# 3 dimensional ball and story of my school life about study

Hello, guys! It’s me! Warotan!

Japanese version

This time, let’s calculate the volume of a 3 dimensional ball toward that of an $$n$$ dimensional ball.
Also, my misunderstanding about study in high school is given.

I drunk too much today, so there might be some mistakes.
The year-end party was so much fun!!

## The volume of a 3 dimensional ball

We know that the volume of a 3 dimensional ball is written as

$$\begin{eqnarray}V_{3}=\frac{4}{3}\pi r^{3}.\end{eqnarray}$$

The suffix 3 shows that it is a THREE dimensional one.

How can we derive this formula?

Let us first consider a semicircle as a preparation for the 3 dimensional volume. A semicircle of radius $$r$$

If we rotate this around the $$x$$ axis, we can make a three dimensional ball. Rotating the semicircle around the axis, we get a 3 dimensional ball. Rotating the blue line around the $$x$$ axis, we get a circle of radius $$\xi \equiv \sqrt{r^2-X^2}$$.

The area of a circle created by turning the blue line at $$X$$ around the $$x$$ axis is given by $$\pi \xi^2$$, $$\xi \equiv \sqrt{r^2-X^2}$$.
If we consider a disk of thickness $${\rm d}X$$, the volume is $$\pi \xi^2{\rm d}X$$.
Summing up this volume in $$X\in\left[-r,r\right]$$ gives us the desired volume;

$$\begin{eqnarray} V_{3} &=& \int_{-r}^{r}\pi\xi^2 {\rm d}X \\ &=& \pi\int_{-r}^{r}\left(r^2-X^2\right){\rm d}X \\ &=& \pi \, 2\int_{0}^{r}\left(r^2-X^2\right){\rm d}X \\ &=& 2\pi\left[r^2X-\frac{1}{3}X^3\right]^{r}_{0} \\ &=& 2\pi\left(r^3-\frac{1}{3}r^3\right) \\ &=& 2\pi\frac{2}{3}r^3 \\ &=& \frac{4}{3}\pi r^3 \end{eqnarray}$$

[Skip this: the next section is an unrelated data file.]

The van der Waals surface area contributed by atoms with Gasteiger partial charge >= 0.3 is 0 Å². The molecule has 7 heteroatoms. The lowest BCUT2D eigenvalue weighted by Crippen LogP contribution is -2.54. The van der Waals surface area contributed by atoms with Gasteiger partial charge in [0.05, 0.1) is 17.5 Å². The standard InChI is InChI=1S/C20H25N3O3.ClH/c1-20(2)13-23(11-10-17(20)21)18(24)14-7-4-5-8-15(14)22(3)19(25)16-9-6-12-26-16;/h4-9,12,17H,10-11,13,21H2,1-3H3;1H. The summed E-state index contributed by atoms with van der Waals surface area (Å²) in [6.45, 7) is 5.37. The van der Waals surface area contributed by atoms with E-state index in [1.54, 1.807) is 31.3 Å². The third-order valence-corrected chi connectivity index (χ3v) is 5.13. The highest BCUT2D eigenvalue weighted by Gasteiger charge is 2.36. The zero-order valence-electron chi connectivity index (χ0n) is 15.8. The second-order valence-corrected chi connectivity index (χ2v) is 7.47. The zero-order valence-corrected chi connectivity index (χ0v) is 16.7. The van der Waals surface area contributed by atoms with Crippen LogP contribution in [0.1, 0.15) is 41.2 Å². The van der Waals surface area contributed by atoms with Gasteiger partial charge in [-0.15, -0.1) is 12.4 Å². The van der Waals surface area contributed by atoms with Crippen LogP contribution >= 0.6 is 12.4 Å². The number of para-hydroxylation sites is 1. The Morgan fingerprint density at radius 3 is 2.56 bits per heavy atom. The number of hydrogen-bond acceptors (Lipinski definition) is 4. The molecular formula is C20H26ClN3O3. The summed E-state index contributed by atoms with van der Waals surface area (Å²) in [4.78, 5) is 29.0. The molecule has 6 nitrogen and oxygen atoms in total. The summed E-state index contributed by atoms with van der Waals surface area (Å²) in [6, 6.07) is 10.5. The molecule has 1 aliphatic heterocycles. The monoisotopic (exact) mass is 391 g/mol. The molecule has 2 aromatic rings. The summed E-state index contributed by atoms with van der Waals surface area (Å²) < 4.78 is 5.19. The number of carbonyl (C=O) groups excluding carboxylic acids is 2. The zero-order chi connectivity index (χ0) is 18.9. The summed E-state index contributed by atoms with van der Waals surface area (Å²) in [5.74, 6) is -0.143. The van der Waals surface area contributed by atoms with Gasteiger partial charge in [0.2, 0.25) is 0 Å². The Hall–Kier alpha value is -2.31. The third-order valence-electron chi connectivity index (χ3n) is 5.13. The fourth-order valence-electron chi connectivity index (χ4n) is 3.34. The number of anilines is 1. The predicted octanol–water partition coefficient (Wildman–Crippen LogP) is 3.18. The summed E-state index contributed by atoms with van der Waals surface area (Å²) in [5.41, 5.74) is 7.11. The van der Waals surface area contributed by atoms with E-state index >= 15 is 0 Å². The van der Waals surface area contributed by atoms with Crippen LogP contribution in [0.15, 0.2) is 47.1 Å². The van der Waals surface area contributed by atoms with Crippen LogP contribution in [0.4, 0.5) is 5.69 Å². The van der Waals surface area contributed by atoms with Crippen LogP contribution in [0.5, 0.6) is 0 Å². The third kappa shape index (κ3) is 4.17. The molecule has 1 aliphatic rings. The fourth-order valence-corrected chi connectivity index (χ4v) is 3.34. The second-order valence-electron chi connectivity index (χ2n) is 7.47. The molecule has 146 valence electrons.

It is a kind of shell integration.

## Story of my school life~Integration is a method of calculating the area of a graph!?~

In addition to the main story, I tell you my mistake about study.

When I was a high school student, I was not (and am not so) good at studying.
One of my big misinterpretation was about integration.

In those days, I thought that integration is a method of calculating an area of a graph.
Exercises about integration given by the school was all to calculate an area such as
“calculate the area between $$y=-x^2+3$$ and the $$x$$ axis” or
“calculate the area between $$y=\sin\left(x\right)\,\left(0\leq x\leq \pi\right)$$ and the $$x$$ axis”
and so on…
I came to think that
Ah… ok. Integration gives us an area!

BUT!!! That was a mistake.
After I passed the entrance exam of a university and, in the lecture,
a professor wrote some equations like

$$\begin{eqnarray} M &=& \int{\rm d}m \\ &=& \int\rho{\rm d}V. \end{eqnarray}$$

Here $$M$$ is mass and $$\rho$$ is density.

It confused me and I got into a panic.
“What does it mean??? Integration gives me an area but he says he calculates the mass of something???”

Of course it’s impossible for one who thinks integration is a method of calculating an area to understand the equation.

Now that makes me laugh but I was serious and asked him what the equation means.
He was surprised but taught me so kindly.

## Summary

Now, that’s all what I wanted to write.

This time, we did a warming up for the next step, volume of an $$n$$ dimensional ball and I gave you a story of my school study.
Dividing a large problem into small ones is a usual practice (integration).